How TV Got Broke For The Better In 2014
Our traditional idea of television, as a passive delivery system of evenly-timed, digestible nuggets, has been well and truly crushed. And TV is all the better for it.
2014 is the year television broke. No, not my TV, that thin black thing that sits and gets dusty while my laptop overheats on my stomach. If you’re looking to grieve, then do so for the television model itself (although you’d have to be a network CEO to not see this death as a blessing).
The changes that new technology has brought to TV have been a long time coming, but more people watched television on their computers this year than ever before — and it resulted in riveting, touching, hilarious, and must-see programming. If the internet once promised all of the information for everyone, we might slowly be seeing a greater variety of entertainment to match. Our traditional idea of television, as a passive delivery system of evenly-timed, digestible nuggets, has been well and truly crushed.
Television now arrives in lumps and bundles, tonally askew and with episodes and seasons that are the length of the story, not just the timeslot. Who’s there to meet it? An audience spoilt for choice, with their fingers firmly on the Twitter.
Was True Detective the new must-see television, or did it have the biggest woman problem? Was your viewing highlight the descent into the Yellow King’s lair, or your warm welcome into the Pfeffernan clan on Transparent? Which shocked you more – some dude’s head popping, or the fact that you got addicted to a miniseries about the political manoeuvrings between Palestine and Israel? Did you hole up in solitary with the entre season of Orange is the New Black, or take the odd hit of High Maintenance when you had a spare ten minutes?
Television broke last year – what we watched, and the ways we watched it, are more diverse than ever before. Here are a few more trends that got tossed.
The Bro-Zone Was Busted
It’s a widely known fact that the best parts of the excellent The Good Wife aren’t the legal cases or campaign strategies or the costumes (the costumes come close); it’s when the characters kick back with a drink and relax. Watching steely Alicia let her hair down with the equally driven Diane or Kalinda is one of the show’s great pleasures.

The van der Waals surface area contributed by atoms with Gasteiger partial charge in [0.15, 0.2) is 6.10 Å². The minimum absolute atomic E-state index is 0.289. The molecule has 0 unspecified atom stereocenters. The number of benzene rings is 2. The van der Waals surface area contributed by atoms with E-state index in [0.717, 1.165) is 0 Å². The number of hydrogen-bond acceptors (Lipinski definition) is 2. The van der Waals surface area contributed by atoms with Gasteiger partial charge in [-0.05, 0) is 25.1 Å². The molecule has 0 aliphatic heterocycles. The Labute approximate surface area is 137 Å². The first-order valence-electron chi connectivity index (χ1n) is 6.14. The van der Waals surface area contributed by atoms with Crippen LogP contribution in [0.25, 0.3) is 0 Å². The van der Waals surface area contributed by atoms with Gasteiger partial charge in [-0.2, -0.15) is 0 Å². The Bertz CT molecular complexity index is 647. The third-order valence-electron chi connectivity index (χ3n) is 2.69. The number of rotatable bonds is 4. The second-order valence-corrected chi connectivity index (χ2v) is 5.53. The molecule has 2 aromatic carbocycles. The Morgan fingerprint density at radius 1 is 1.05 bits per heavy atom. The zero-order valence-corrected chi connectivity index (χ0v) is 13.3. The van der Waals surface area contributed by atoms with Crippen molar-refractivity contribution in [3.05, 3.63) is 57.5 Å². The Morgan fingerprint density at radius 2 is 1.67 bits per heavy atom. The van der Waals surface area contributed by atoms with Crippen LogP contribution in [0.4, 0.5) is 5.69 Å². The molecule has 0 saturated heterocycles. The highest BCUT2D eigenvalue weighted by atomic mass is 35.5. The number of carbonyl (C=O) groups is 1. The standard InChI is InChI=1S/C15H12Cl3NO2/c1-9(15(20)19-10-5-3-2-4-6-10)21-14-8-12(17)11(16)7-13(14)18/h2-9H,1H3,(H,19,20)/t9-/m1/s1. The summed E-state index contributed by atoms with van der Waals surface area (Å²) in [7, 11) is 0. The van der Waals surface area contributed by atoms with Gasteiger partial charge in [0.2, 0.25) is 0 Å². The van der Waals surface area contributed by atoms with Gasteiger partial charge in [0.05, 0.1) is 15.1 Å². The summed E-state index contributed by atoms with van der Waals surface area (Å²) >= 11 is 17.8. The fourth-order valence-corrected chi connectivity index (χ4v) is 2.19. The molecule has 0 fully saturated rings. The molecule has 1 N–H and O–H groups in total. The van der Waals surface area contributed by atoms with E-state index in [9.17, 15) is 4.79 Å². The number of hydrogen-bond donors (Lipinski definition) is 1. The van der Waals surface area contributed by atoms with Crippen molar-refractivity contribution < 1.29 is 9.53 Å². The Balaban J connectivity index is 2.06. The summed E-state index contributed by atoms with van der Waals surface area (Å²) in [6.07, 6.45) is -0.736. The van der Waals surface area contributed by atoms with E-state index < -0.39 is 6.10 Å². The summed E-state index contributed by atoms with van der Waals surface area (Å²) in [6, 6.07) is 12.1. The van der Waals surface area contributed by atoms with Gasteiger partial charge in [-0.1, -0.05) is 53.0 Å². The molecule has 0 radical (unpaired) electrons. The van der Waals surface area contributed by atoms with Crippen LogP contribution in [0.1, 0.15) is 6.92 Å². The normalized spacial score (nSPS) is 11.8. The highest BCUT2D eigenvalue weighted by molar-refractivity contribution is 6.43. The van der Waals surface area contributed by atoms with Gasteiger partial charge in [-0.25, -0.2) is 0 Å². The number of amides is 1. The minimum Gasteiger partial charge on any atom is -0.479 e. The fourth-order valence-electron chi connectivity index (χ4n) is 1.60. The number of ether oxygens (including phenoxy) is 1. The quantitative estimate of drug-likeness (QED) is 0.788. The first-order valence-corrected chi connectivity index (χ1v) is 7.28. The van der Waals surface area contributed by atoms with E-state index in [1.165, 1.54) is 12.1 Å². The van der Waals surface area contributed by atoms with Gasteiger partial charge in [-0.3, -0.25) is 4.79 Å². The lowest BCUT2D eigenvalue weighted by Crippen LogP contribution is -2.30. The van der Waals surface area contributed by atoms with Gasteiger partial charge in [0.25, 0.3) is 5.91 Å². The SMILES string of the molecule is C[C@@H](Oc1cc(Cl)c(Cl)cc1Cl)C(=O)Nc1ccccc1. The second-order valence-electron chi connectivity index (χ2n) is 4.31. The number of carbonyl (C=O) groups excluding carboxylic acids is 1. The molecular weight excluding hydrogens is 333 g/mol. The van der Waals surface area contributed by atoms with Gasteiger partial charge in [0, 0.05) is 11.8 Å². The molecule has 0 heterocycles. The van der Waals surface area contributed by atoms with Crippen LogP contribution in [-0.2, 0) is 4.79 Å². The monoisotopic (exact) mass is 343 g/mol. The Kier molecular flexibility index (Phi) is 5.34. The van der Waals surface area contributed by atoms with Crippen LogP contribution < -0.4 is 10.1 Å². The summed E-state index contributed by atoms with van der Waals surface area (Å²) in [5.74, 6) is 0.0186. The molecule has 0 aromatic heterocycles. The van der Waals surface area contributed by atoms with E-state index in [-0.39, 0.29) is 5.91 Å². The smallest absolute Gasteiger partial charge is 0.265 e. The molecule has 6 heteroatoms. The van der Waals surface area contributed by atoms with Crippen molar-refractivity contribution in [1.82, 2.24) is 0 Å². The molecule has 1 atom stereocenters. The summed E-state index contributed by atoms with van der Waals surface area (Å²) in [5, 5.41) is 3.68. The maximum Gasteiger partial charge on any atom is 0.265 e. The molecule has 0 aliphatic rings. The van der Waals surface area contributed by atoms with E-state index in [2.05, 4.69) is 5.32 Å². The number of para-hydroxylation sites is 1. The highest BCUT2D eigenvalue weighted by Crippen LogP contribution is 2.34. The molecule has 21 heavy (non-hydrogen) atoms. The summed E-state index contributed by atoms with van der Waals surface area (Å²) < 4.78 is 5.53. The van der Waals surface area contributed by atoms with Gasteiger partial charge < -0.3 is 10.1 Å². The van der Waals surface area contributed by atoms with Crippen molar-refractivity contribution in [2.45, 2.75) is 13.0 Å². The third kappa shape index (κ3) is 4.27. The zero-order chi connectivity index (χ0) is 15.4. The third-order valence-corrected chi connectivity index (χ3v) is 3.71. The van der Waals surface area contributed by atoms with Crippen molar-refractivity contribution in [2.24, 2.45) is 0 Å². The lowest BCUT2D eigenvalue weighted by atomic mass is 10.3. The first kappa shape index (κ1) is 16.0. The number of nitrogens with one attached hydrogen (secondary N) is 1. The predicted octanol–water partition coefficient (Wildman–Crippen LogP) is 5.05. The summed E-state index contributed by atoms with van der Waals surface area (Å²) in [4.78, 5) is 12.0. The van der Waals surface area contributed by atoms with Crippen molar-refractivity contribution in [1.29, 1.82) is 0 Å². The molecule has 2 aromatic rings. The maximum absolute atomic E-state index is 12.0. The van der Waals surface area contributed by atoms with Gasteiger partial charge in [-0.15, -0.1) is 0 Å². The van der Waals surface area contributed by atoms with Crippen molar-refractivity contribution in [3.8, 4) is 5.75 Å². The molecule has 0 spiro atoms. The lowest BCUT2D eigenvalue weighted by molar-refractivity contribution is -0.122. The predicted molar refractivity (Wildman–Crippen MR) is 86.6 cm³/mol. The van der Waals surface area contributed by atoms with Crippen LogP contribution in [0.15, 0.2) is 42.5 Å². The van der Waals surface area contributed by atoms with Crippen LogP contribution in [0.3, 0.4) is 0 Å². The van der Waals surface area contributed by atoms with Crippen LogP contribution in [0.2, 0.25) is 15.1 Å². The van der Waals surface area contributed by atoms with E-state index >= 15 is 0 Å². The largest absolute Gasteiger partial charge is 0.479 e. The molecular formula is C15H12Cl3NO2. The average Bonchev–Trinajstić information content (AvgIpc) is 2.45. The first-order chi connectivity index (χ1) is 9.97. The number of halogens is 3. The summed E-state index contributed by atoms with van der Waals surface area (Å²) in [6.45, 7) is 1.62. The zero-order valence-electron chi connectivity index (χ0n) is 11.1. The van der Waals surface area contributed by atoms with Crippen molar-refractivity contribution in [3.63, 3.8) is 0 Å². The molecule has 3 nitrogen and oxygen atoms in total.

When hang-time on TV is normally all about dudes (The League, It’s Always Sunny in Philadelphia, Silicon Valley, Workaholics), it’s super nice to get to see ladies chill together. This year other shows got in on the tab, and television’s way more fun because of it.
Orange is the New Black, for better or worse, became a full-on slumber party this season, complete with black-out sing-a-long. Girls’ best episode of the season allowed the central four to actually spend time together – beach house dance sequences and long held grudges were equally satisfying. Some of Please Like Me’s best scenes were between creator Josh Thomas’ on-screen mother and her fellow female hospital patients (played brilliantly by Denise Drysdale and Hannah Gadsby). And all the hikes, brunches and vape shops in Transparent screamed Los Angeles, but led to some pretty chill conversations amongst the female heavy cast.
To top it all off, we were finally delivered the flipside to Apatow’s stoner bros in the form of the horny, bumbling, goofballs of Broad City. Season two starts in a couple of weeks. This says it all.
The Sitcom Was Smashed
Death is declared every other week in Tinseltown (did you hear that SNL is having its worst season ever, at least since the last?). So to say that the sitcom has carked it is to prematurely bury some perfectly good examples — such as the lewd and hazy Broad City, the tartly engaging You’re The Worst, or the underappreciated gem that is Veep.
But the big, brassy, commercial sitcom? The twenty-two minutes of non stop laffs, gags and zings? This year brought about no clear heir to the crown of Seinfeld, 30 Rock, Arrested Development or Community (the latter lost somewhere in the ether before it re-emerges on Yahoo, its new online home).
Instead, the best ‘comedies’ this year — like Transparent, Please Like Me, Louie, Girls and the aptly named re-emergent The Comeback — were slower and more meditative. They took cues from gentle indie filmmakers like Nicole Holofcener and Thomas McCarthy. Rather than poke and prod loudly at everyday inanities, they softly ruffled the feathers of deeper worries and woes.
With distributors accepting smaller audiences, and audiences watching shows in their own time, the topics explored can be a little more nuanced. Entertainment rarely deals with gender exploration, mental illness, and sexual boundaries, let alone the shades of grey that colour each issue. Somehow, this year, we got to watch all of that and more.
We’re a hungry audience these days, with self-serve buffet greed and gourmet degustation demands. In an age of short -attention–spans, in which ‘sharability’ is a new value metric, it’s little wonder that sketch comedy is having a moment. Kroll Show and The Birthday Boys pushed pre-existing TV tropes to their idiotic extremes, while Inside Amy Schumer, Key and Peele, Portlandia and Soul Mates offered highly sharp and skewed takes on social and cultural quirks. Each show has the pleasing ring of distinct creator focus, targeting glossy mag sex tips, black Globe Theatre goers, or yoga farts.